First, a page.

WELL v2 also brings considerable cost savings to potential projects. One consistent criticism of WELL v1 was the substantial (albeit warranted) cost for the program’s support, and for performance verification testing. In a recent estimate prepared for 1 million square feet of core & shell space spanning two buildings, the project would save approximately $70,000 by pursuing WELL v2 instead of v1. V2 accomplishes this by shifting some of the on-going monitoring of air and water quality, and thermal comfort parameters to the owner. If this core & shell project were to pursue WELL v2, then it would pursue WELL certification under the new WELL Core system – which is essentially WELL v2 with a lower certification level of “Certified” at 40 points.
For projects considering WELL, it’s typical that preliminary air, water, and noise assessments are done at the project site. WELL v2 has introduced a few minor additions to air and water quality parameters. Be sure to specify WELL v2 (not just WELL) to any service provider in a request for proposal. WELL v2 has added Nitrogen Dioxide thresholds for the enhanced air quality Optimization, and Cadmium and Chromium in the water quality Precondition for dissolved metals. WELL v2 has apparently dropped WELL v1 thresholds for polychlorinated biphenyl and glyphosate in water quality, but addresses polychlorinated biphenyl in a Materials Precondition for hazardous material abatement.
Design and Specifications Tip
Some referenced standards have changed from WELL v1 to WELL v2. Product VOC emissions testing must now be conducted and certified according to California Department of Public Health’s Standard Testing Method v1.2-2013 – which reflects a halved Recommended Exposure Level for Benzene. Ventilation standards in the WELL v2 Pilot must meet ASHRAE 62.1-2010, despite WELL v1 requiring compliance with ASHRAE 62.1-2013. Testing and balancing of HVAC systems must be conducted according to ASHRAE 111.
Reviewing the WELL v2 Pilot program has left me impressed with the steps IWBI has taken in attempting to address some of the pressing issues in our culture today through facility operations and owner policies. New Optimizations address occupant education to recognize and properly react to signs of mental distress – to name one of a slew of educational components. Projects can earn points by developing an emergency/crisis preparedness plan and promoting emergency resources like AEDs. Likewise for having opioid emergency response kits and training if fitting for a project. Projects are rewarded for policies that subsidize or provide no-cost sanitary pads and/or tampons in women’s restrooms in the Optimization named, “Provide Essential Accommodations” - effectively attempting to combat the dubbed “pink tax” on femininity. The list of potential progress spelled out by the WELL v2 Pilot standard goes on, but I’m maxed out on being impressed.
By Michael Munn, LEED AP, WELL AP, CPHC, Project Manager at The Green Engineer.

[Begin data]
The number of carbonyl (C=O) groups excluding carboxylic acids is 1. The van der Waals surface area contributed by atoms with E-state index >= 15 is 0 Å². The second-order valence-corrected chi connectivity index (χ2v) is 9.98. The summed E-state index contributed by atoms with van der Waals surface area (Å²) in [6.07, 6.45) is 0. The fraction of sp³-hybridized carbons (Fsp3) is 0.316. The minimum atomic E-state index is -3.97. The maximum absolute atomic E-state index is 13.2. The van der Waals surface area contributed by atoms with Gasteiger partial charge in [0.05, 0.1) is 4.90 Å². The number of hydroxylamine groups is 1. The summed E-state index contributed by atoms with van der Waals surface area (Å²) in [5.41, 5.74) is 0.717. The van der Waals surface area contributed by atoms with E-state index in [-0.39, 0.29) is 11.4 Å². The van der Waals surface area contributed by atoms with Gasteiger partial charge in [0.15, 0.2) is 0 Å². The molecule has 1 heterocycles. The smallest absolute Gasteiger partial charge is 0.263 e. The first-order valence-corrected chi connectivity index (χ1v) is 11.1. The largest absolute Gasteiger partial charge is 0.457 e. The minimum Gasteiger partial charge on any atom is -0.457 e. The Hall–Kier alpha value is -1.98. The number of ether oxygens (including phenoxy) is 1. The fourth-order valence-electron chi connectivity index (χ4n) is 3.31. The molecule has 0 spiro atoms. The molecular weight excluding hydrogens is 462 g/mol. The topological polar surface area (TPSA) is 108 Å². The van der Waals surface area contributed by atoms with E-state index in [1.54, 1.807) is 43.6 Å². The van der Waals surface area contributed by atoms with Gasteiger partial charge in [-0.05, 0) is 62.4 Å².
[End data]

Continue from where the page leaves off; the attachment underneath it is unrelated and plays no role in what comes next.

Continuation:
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By Chris Schaffner, PE, LEED Fellow, WELL AP, Lic. BREEAM Assessor
The building industry has long been thinking about “net zero” buildings. Looking back, it’s hard to believe it’s been almost 10 years since Governor Patrick’s Net Zero Energy Building Task Force (in which I participated) issued its final report calling for “(1) broad marketability of zero net energy commercial and residential buildings by 2020 and 2) universal adoption of zero net energy practices for new commercial and residential construction by 2030“. Ten years later, we’ve made some progress: our energy codes are significantly more stringent, and there are a handful of buildings in our region that are actually operating at net zero energy. At the same time, we’ve seen a lot of unsubstantiated claims, such as “we’re net zero ready!” That’s like me saying I’m “skinny ready”. We’ve also seen general market confusion, and a growing realization that “net zero” energy at the scale of individual buildings is not actually a useful target.
This last point is worth discussing, as it may not be something you’ve heard before. For years, Amory Lovins (physicist, environmental scientist, writer, and Chairman/Chief Scientist of the Rocky Mountain Institute) has talked about how optimizing one element of a system can have the effect of “pessimizing” the larger system. The classic example he typically cites is how sizing a pipe for the trade-off between pipe cost and pump energy misses the opportunity for downsizing the pumps. The “optimized” pipe size results in bigger pumps and higher costs, both first costs and operating costs.
The same thing happens when we try to make every individual building net zero. To get to net zero energy we typically need a building small enough in scale that the energy it consumes can be offset by the site generated energy – usually roof top solar. Short buildings work for this, taller, high density buildings do not. (See Table 1)